If you move abroad and leave the UK behind pretty much permanently, chances are you will become non-resident in Britain for tax purposes. At first this may mean you’re no longer liable for income tax on anything you earn outside the UK, then after a period of time you may no longer be eligible for capital gains tax. You might even escape taxation on your savings by going offshore – and of course if you no longer own property in the UK you can escape council tax.
Of course, the above tax escape scenarios depend on your expatriate status and every individual’s status is different so do check your tax liabilities before you just turn you back on the British taxman – but is there ever a scenario where expatriates escape inheritance tax just by living abroad?
Many people have been sold homes overseas for retirement or relocation purposes on the back of claims by developers and agents that a property in a given nation is not subject to inheritance tax in that nation. This can lead people into the false sense of security that if they just up sticks and go and live in that property, they escape their IHT liability full stop. However, as we will now show, when it comes to IHT or estate tax, it is NOT that simple.
Every single country in the world has its own laws on taxation – and nowhere is this more true than in the case of inheritance, estate or death tax. This is the tax that is potentially levied against the value of our estate when we die. Every nation has different laws governing succession – i.e., who you are permitted to will things to and how your estate can be divided after your death – what’s more, double taxation agreements don’t really help when it comes to IHT.
So, say you move abroad and leave the UK behind permanently. Other than a week here or a few days there you never visit the UK and so you are 100% considered non-resident for tax purposes in the UK. Great. However, just because you have lost your residency status in the UK, that’s not to say you have lost your status of domicile…and it is the latter that is important when it comes to inheritance tax for Britons.
If you were born in the UK, if your father was born in the UK, if you maintain a British passport and have significant ties with the UK such as a property in the nation or just friends, family or a burial plot in the UK then you maintain your nation of domicile as Great Britain. Most people never give this a second thought because for 99.9% of us, it is 100% irrelevant for all of our lives. It is only when we die that the nation in which we’re domiciled becomes of importance.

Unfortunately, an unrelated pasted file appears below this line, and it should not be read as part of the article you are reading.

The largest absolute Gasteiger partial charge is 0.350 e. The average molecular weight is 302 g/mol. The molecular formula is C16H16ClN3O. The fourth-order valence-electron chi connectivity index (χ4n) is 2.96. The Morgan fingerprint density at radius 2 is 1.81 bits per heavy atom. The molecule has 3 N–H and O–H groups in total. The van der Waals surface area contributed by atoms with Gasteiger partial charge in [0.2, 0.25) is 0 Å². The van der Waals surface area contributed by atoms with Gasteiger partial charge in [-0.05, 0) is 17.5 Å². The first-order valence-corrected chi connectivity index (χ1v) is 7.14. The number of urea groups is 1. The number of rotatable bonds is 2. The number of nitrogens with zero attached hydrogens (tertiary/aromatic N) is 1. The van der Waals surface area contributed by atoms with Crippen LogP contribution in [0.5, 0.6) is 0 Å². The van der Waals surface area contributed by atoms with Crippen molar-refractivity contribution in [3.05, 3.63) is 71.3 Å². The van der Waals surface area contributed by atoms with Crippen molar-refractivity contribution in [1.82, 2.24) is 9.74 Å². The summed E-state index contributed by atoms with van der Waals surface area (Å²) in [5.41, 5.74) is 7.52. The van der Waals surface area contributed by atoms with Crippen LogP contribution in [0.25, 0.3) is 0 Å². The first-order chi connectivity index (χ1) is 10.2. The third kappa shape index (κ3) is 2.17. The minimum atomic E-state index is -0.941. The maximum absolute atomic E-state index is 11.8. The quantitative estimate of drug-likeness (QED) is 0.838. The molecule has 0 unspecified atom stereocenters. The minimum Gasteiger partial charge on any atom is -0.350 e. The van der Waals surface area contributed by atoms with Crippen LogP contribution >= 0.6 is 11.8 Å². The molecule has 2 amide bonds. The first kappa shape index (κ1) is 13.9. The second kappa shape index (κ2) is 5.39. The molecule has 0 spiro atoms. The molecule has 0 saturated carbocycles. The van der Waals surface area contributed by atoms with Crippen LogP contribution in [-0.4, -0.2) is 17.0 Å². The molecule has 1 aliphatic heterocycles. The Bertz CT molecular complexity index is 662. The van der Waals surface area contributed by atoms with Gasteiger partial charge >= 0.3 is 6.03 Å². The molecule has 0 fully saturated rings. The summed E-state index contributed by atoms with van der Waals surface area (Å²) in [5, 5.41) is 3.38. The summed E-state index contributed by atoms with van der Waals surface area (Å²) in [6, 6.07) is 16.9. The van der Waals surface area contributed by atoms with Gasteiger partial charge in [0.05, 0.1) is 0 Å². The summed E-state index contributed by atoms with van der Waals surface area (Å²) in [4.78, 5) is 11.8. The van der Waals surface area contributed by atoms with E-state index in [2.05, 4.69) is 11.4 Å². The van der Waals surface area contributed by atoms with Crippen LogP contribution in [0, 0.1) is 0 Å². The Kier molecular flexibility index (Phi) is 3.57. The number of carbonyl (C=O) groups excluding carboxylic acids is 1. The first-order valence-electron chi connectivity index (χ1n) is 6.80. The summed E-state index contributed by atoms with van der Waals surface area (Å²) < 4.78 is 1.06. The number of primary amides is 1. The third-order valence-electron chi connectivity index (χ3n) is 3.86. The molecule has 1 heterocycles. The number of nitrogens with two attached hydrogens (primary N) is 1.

This is because in many, many cases – especially if you’re British – your nation of domicile ‘owns’ you and taxable access to your estate when you die. So, say you move abroad, retire to Spain, sell up in the UK and buy a Spanish hacienda…when you die, the British taxman pops his head up to see how much your estate in Spain is worth and what the sum total of your worldwide assets is. If it is above the IHT threshold in the UK, your heirs will get a bill from the British taxman. This is also true even if you are living in a country abroad where IHT is not levied locally. So all those who bought a big fat property abroad in a nation because they were told by a developer or an agent that said nation has no IHT may still no escape the taxman’s net.
The trouble increases, because – according to the above example – say you were resident in Spain and the owner of a Spanish property when you died, the Spanish tax authorities will want their slice of the pie as well – and they may have very different ideas about how you are allowed to divide up your estate upon your death. For example – you may want to disinherit your children because they are ungrateful little minxes – but in Spain that may be against the law!
You have to know 2 facts when it comes to IHT: 1) Britain will do all it can to prove it owns a right to tax your estate upon your death if it is worth more than the IHT threshold, 2) the nation you are living in abroad may have legitimate claim to a percentage of your estate as well.
Now, you may not care about any of this – after all, it will not affect you, you’ll be dead! However, what about your family, their security and the fact that your estate may be divided up against your will and your wishes? You, as an expat, cannot escape inheritance tax just by moving abroad. You have to understand the rules of succession in your new nation, you have to understand your IHT liabilities in your new nation, and you have to secure yourself, your estate and your beneficiaries through the correct compilation of a will at home and abroad. To this end you have to seek qualified legal advice from someone in your new nation to understand how best to manage your affairs. You may also consider taking financial advice to see if there is any way you can legitimately arrange your assets through a trust or company offshore or onshore so that the management of your estate upon your death is far more straightforward.
Think about it sooner rather than later – get your affairs in order so you can forget about them and go on living and loving your new life abroad.